"I suppose we are setting ourselves up, asking for a frank critique. But, the risk and challenge will force us to be at the top of our game."

My answer to Wendell's quiz is simple. It is my observation that 80% of all audio show exhibitors achieve at least satisfying or enjoyable sound. Why? How? Because they are pros and have years (if not decades) of practice making good sound in rooms. I always object when exhibitors complain they can't get good sound in a hotel room. What? Why not? What is the difference between a hotel room and the average audiophile's room? The only differences I can think of are: a hotel room is radically more solid and has worse art hanging on the wall.

Mr. Diller is one of those very seasoned exhibitors that has refined the set-up of the di-pole Magnepans to a fine art. The sound in both rooms proved my point.

He was exhibiting the spanking new Magnepan .7s ($1400/pair)—a single pair in the smaller room and a matched trio in the larger room, all wired with Kimber Kable. I liked the idea of using a third center speaker (summed right and left channels) in a large space. It gives added weight and body to the presentation (which is important to me), but to my taste—it muddied the extremely delectable imaging that makes the .7s one of the great loudspeakers of 2015. (Watch for my report on the Magnepan .7 in my August-issue "Gramophone Dreams" column.)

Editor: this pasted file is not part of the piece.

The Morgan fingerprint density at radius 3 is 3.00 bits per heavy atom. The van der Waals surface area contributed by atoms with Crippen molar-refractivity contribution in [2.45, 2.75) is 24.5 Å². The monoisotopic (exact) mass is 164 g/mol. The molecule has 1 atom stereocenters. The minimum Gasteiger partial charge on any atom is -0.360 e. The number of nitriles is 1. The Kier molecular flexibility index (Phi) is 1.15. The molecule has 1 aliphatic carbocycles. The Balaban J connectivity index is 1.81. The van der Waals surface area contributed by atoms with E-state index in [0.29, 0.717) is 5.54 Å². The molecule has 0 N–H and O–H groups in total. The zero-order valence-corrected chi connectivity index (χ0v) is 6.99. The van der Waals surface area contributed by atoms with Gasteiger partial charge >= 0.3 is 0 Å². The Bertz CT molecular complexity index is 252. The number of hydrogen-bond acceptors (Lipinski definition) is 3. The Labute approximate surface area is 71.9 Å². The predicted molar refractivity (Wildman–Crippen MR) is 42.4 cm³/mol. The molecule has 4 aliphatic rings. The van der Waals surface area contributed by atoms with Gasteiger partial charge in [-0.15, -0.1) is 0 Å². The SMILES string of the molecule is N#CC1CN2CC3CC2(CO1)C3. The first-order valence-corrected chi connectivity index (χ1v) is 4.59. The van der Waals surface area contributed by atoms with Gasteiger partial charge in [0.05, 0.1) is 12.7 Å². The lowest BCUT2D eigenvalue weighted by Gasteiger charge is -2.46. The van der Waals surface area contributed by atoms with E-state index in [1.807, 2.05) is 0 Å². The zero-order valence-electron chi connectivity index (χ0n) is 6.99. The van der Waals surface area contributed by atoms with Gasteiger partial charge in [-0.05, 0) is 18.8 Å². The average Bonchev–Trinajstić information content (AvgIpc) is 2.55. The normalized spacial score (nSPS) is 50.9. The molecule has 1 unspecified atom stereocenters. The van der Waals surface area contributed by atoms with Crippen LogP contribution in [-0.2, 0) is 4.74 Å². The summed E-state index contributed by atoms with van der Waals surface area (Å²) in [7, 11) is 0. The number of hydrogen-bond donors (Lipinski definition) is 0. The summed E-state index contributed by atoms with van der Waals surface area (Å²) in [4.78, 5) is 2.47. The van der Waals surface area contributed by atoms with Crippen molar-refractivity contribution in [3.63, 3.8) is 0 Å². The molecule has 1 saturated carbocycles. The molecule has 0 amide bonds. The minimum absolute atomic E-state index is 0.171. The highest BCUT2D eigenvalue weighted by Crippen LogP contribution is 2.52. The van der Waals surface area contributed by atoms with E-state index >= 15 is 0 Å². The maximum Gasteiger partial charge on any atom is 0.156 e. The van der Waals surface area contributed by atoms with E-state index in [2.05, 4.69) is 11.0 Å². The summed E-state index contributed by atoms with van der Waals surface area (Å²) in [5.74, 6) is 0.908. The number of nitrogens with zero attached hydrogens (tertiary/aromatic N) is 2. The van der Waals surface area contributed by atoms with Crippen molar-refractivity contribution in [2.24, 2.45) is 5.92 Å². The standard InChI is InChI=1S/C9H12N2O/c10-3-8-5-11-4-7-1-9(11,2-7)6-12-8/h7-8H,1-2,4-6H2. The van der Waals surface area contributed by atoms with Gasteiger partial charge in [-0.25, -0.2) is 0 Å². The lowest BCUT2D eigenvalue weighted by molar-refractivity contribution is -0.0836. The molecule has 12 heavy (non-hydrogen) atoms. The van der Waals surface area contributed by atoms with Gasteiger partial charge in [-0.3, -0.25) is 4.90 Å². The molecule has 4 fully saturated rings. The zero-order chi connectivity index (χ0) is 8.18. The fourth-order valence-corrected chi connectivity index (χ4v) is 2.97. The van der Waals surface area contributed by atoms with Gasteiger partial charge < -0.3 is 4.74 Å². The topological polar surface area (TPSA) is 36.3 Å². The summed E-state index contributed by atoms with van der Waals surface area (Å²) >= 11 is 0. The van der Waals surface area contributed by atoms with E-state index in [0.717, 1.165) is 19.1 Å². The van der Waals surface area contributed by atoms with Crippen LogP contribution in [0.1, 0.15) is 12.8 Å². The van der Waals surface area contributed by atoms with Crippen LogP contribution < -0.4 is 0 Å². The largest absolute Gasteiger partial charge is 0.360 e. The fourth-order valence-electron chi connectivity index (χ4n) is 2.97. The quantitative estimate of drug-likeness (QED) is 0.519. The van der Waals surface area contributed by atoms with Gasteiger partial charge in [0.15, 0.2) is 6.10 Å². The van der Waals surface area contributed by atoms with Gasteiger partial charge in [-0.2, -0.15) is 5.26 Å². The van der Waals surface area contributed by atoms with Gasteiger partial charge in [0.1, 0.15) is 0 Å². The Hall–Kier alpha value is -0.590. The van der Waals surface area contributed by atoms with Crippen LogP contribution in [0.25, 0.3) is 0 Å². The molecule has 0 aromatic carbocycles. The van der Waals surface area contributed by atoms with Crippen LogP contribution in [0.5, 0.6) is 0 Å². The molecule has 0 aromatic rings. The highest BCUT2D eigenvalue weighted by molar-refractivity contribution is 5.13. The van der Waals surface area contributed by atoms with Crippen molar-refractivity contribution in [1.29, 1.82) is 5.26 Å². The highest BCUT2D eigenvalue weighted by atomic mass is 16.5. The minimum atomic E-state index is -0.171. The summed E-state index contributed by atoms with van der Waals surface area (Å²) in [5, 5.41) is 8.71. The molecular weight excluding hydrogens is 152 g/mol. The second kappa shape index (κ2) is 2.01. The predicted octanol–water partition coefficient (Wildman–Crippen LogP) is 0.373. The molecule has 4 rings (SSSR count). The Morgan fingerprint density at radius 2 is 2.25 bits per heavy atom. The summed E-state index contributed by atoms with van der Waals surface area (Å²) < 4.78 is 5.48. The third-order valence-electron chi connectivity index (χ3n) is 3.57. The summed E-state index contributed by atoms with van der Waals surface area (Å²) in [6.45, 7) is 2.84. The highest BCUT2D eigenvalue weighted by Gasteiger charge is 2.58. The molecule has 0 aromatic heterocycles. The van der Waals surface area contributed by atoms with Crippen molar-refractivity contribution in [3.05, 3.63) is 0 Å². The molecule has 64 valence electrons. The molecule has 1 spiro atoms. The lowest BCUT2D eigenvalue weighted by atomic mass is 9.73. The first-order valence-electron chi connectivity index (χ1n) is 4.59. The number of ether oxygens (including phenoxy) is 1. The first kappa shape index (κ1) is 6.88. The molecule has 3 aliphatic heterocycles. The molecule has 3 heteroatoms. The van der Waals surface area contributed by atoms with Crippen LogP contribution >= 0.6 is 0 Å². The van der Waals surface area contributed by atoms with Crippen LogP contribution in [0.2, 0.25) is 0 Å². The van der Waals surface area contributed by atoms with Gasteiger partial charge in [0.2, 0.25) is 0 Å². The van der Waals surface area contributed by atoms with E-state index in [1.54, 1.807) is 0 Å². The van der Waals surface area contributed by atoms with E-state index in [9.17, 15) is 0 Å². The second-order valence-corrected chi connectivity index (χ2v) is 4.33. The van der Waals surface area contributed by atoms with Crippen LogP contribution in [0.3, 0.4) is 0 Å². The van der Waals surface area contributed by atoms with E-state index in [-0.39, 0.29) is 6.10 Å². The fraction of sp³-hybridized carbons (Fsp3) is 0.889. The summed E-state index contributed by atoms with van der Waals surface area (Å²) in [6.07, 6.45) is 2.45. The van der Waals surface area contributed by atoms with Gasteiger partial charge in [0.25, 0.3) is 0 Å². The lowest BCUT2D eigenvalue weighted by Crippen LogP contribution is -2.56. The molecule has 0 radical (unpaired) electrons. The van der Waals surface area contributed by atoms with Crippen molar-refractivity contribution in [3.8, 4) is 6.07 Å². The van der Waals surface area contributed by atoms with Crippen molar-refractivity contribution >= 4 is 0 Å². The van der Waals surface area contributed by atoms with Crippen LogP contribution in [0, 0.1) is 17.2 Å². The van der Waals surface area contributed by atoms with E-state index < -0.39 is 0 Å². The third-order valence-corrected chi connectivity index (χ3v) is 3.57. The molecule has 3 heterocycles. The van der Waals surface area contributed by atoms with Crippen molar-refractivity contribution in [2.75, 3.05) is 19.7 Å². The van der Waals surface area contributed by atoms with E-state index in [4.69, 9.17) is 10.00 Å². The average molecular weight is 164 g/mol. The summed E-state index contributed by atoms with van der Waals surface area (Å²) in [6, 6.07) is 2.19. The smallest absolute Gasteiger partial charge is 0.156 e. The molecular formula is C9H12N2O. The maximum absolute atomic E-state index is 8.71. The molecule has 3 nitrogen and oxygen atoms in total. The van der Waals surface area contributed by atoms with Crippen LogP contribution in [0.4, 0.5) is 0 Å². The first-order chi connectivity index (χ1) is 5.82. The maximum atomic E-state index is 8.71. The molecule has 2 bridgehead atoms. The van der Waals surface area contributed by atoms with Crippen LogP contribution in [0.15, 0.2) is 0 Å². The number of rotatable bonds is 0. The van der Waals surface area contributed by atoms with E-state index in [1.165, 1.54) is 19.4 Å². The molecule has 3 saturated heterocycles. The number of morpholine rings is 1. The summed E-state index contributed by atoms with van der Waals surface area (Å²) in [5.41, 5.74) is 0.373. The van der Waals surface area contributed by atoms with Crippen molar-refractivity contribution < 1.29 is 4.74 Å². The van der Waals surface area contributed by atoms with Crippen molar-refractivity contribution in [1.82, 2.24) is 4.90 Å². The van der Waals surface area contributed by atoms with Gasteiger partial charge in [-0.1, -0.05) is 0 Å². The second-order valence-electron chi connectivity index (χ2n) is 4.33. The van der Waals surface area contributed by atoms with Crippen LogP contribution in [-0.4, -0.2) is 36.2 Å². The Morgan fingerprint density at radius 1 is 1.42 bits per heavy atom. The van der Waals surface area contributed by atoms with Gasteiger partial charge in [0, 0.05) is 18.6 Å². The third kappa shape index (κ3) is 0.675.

JA: "I measured the Hegel H160 using my recently recalibrated Audio Precision SYS2722 system . . ." I am one of those weird gear-head audiophiles that reads John Atkinson's measurements before I read the review! I have even dreamed of owning one of those Audio Precision systems. But the latest versions, the APx585 multi-channel tester cost $23,000 and the APx 555 costs $28,300, which is way beyond the limits of my mattress cash. Another trouble is, I've never seen one and I imagined they were wall-sized Frankenstein lab devices that would overwhelm my kitchen workshop.

I was shocked. They are smaller than my old oscilloscope and very intelligent looking—as were Audio Precision sales managers Jonathan Novick (left) and Chris Gill (right). Chris and Jonathan were troubleshooting some cable for an exhibitor when I came in. The company had organized what they called a "Plugfest" at show, where exhibitors and attendees alike could test their systems with AP's audio analyzers and consult with one of their audio test experts. Three test stations were set up in Room 1140, for headphones, multichannel audio components, and digital connections, including Bluetooth, HDMI, and PDM.

I explained that I was a cub reporter and only covering the budget gear but I thought my readers would enjoy having an image of our editor's Audio Precision System to assist in our Stereophile imaginings. After they graciously explained everything, I warned them, I might be pestering them with dumb questions in the future. They looked worried but said, "No problem."

If you have read my reviews, you know I am a forever fan of the Technics SL-1200 Mk.2 turntable, which was discontinued in 2010. Subsequently, the once-solid Technics brand name slipped into relative obscurity—until now. Just last year, renowned Japanese jazz pianist and former Technics engineer Michiko Ogawa spearheaded a team of engineers and designers who created two extremely forward-looking complete systems that have put the spotlight back on that legendary marque.

Getting top billing, is the glamorous, R1 Reference System with its SB-R1 tower loudspeakers ($13,500), SE-R1 (150Wpc into 8 ohms, 300Wpc into 4 ohms) stereo amplifier ($16,500), and SU-R1 preamp/network audio player ($9000).